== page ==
Community of e-sports

In 2018, brand interest in eSports is expected to soar to new heights. Mercedes-Benz, Gillette, Red Bull, HP, and Intel are just a few of the high-profile businesses that have carved out sponsorship and partnership partnerships to help their products reach the primarily millennial eSports fans.

Global eSports revenues are expected to exceed $905.6 million in 2018, increasing 38.2 percent from the previous year, according to research from eSports business intelligence company Newzoo. Global eSports revenues are expected to reach $1.65 billion by 2021, with $1.4 billion coming directly from brand investment.

TV’s point of view

Ginx is the leading eSports TV channel in the United Kingdom, broadcasting 24 hours a day, seven days a week. Globally, the network reaches more than 55 million households in 40 countries and 11 languages, with customised feeds tailored to each country’s eSports culture.

Ginx produces its own shows, such as talk shows, debates, and documentaries, as well as licencing content from event organisers like the ESL. Ginx has 280 million viewers in 2016, which increased by 20% in 2017 and is predicted to increase by another 14% in 2018, bringing the total to close to 400 million.

The attention of huge global companies like Intel and HP, as well as non-endemic names like Mercedes and Renault, according to marketing director Solenne Lagrange, will help the eSports sector expand and mature. The millennial fandom of eSports is a big appeal for such firms.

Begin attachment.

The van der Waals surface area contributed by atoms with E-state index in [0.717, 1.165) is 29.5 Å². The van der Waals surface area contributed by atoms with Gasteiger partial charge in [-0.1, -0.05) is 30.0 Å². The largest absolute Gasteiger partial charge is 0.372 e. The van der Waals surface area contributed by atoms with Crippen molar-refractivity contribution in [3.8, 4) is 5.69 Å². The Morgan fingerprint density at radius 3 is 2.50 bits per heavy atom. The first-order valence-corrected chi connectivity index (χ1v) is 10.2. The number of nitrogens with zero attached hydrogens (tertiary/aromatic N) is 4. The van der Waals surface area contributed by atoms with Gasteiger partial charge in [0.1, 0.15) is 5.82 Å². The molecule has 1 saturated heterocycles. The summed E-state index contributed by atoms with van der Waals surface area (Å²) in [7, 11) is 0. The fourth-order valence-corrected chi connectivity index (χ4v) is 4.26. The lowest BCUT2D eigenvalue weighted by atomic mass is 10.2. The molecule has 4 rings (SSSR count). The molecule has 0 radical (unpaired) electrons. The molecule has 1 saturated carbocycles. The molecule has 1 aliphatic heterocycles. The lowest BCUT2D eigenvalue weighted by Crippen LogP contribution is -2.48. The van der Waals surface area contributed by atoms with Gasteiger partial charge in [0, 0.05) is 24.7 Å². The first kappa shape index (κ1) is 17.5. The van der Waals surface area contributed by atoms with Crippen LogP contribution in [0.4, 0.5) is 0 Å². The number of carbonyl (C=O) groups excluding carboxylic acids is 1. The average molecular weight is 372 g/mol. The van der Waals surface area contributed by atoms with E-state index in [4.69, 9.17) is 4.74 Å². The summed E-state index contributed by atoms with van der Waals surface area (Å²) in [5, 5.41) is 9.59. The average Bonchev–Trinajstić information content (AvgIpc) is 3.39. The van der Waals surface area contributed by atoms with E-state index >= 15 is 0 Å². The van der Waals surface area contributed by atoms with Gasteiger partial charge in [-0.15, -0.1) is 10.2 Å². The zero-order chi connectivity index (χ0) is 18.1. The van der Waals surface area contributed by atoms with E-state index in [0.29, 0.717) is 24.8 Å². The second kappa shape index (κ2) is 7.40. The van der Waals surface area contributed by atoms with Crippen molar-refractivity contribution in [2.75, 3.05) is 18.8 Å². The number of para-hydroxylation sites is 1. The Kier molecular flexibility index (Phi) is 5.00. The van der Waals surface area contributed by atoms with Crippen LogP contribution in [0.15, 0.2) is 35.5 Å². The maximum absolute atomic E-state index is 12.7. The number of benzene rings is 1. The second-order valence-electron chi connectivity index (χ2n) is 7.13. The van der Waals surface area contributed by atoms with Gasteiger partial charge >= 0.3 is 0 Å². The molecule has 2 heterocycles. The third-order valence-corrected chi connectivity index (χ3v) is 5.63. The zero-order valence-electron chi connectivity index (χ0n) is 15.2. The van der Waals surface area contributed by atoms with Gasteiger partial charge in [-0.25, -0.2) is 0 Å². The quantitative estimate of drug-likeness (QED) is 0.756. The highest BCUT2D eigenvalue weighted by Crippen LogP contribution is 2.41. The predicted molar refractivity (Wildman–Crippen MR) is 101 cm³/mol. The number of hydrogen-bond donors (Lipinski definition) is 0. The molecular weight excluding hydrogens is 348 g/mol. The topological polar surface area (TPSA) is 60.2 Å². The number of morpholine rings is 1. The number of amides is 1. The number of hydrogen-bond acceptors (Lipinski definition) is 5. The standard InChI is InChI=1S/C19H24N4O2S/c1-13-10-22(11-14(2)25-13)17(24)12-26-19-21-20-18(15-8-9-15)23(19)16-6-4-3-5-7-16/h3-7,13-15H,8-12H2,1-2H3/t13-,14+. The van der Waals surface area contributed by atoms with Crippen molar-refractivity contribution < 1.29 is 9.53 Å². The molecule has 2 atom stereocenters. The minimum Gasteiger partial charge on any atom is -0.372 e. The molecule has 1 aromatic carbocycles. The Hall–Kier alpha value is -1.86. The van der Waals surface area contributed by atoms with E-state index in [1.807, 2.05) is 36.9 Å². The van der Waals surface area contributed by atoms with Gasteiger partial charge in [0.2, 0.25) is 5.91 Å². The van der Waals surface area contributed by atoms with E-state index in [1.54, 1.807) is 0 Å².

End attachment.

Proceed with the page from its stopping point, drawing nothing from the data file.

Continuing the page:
“On Ginx, we find that millennials make up three-quarters of our audience, and they are a target that companies adore,” adds Lagrange. “They are energetic, young, and have a higher average income than other demographics.” Because they make up the largest population in the United States, it’s critical for brands to be able to target, communicate with, and interact with them.”

The neighbourhood

The eSports community is rapidly expanding. There are estimated to be 165 million eSports fans globally this year, defined as persons who watch professional eSports programming at least once a month. According to Newzoo figures, this is up 15.2 percent year over year.

In addition, the global average annual revenue earned per enthusiast is expected to increase by 20% to $5.49 this year.

When you factor in casual viewers, the overall number of individuals watching eSports material in 2018 expands to 380 million, up 13.5 percent from 2017.

Intel’s UK gaming and eSports lead, Scott Gillingham, argues that eSports enthusiasts are unique in that they participate in every game they watch.

“They’re viewing the IEM final on their PC before switching to the game they’ve been following.” “They can watch the pros, learn from them, and then attempt it themselves,” he continues, and this helps to drive engagement.